The dog days of summer will be here soon. Experts reveal how you can be prepared.

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Every day, the temperatures are continuing to increase, and in just a few months, we'll be enjoying the long, hot days of summer. For humans, air conditioners, cooling clothing, and refreshing drinks are just a few things that we use to avoid overheating. But our furry friends need other things to help them keep cool and safe in the high heat and humidity. (And no, you should absolutely not be giving your pet an alcoholic beverage to help them beat the heat.) But, there are safe and helpful things you can do. Below, experts explain how dogs and cats can naturally regulate their temperature, as well as simple tips for owners when their pets need a little bit of assistance.

Dog laying in the grass with the sun shining
Credit: Chalabala/Getty Images

1. Transferring Body Heat Via Conduction

Dogs and cats have sweat glands on their paw pads, but they’re not effective at regulating body temperature. One way for pets to deal with summer heat is to lie down on a cool surface like a tile floor. This is how they transfer their body heat and why it’s important to keep your house cool, says Josh Sosnow, D.V.M., owner of the North Scottsdale Animal Hospital in Arizona. Also, watch the heat index; if you feel hot, your pet probably does too.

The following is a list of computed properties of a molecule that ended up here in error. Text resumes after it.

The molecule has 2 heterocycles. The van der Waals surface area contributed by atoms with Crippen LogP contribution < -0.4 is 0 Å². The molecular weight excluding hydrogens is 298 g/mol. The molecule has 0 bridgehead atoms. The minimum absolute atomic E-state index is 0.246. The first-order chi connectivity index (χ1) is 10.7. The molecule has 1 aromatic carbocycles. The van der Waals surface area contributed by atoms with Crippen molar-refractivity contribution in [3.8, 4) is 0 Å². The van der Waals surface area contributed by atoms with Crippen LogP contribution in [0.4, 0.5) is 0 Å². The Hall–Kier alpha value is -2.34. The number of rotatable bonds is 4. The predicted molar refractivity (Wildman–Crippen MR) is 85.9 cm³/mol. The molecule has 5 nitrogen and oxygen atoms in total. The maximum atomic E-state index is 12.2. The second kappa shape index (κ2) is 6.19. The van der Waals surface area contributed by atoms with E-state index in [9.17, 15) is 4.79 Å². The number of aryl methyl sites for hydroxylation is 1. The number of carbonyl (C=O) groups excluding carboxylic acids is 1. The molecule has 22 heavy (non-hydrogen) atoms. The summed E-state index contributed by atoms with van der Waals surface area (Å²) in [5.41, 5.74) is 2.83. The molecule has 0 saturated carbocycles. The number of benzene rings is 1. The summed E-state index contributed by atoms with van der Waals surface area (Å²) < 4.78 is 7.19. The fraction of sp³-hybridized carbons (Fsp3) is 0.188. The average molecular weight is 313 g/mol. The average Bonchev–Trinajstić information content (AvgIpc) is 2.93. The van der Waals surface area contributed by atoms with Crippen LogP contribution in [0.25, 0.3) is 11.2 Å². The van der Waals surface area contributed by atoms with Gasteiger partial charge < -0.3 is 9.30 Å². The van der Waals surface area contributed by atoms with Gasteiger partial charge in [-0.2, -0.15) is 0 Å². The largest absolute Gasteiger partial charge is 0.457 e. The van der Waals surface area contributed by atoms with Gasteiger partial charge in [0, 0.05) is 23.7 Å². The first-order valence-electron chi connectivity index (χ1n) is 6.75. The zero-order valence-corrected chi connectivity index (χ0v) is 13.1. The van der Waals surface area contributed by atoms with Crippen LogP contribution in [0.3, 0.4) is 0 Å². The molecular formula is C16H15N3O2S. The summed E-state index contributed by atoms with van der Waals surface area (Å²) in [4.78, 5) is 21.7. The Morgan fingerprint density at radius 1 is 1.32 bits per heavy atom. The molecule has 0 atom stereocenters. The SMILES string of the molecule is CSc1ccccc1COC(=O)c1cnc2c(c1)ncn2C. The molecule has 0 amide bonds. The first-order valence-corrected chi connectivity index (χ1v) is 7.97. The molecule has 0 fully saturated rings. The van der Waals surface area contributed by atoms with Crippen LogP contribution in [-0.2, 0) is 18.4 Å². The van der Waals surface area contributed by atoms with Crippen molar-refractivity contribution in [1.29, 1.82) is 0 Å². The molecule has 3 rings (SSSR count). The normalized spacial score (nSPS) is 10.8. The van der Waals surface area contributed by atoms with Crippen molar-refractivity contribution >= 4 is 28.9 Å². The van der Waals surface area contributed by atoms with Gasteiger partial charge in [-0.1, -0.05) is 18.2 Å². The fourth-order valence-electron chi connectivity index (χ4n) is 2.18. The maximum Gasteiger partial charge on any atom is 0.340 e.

2. Cooling Themselves by Panting

When a dog pants, her breath carries away body heat and replaces it with cooler air from the environment. But panting has its limits: If you see your dog producing more saliva than normal, if her body is warm to the touch, or if they are reluctant to move, get them to a cool spot. You can also wet her down with cool water (test the water temperature on yourself first if using a hose).

3. Self-Grooming to Dissipate Heat

There's a reason cats will often find a shady spot where they can groom themselves, and it's not just about looking their best. Their saliva helps dissipate heat, says Kurt R. Venator, D.V.M., Ph.D., a chief veterinary officer with Purina. So, if you notice your kitty heading to the shade, keep an eye on them, but let them lick until they are content.

4. Hydrating with Water

On hot and humid days, it’s crucial to keep tabs on water intake. Most healthy adult dogs and cats need about 1 cup for every 10 pounds of body weight. If cats are fed only wet food, their needs drop to about 1/3 cup per 10 pounds, Venator says. Cats can be finicky; fill a shallow bowl, like the Frisco Double Stainless Steel Pet Bowl with Silicone Mat ($16, originally $18, Chewy), so their whiskers don’t hit the bowl when they drink. Or, try a fountain to play off their attraction to moving water. Try the top-rated Petmate Pearl Replendish Waterer ($29, originally $33, Chewy).

5. Using their Fur for Extra Protection

Most vets don’t recommend shaving pets except for cases of extreme matting. “Fur insulates in the cold but also prevents the absorption of heat in warm weather,” Venator says. Fur also helps protect their skin from sunburn. If you do need to shave your pet, keep fur at least an inch long.


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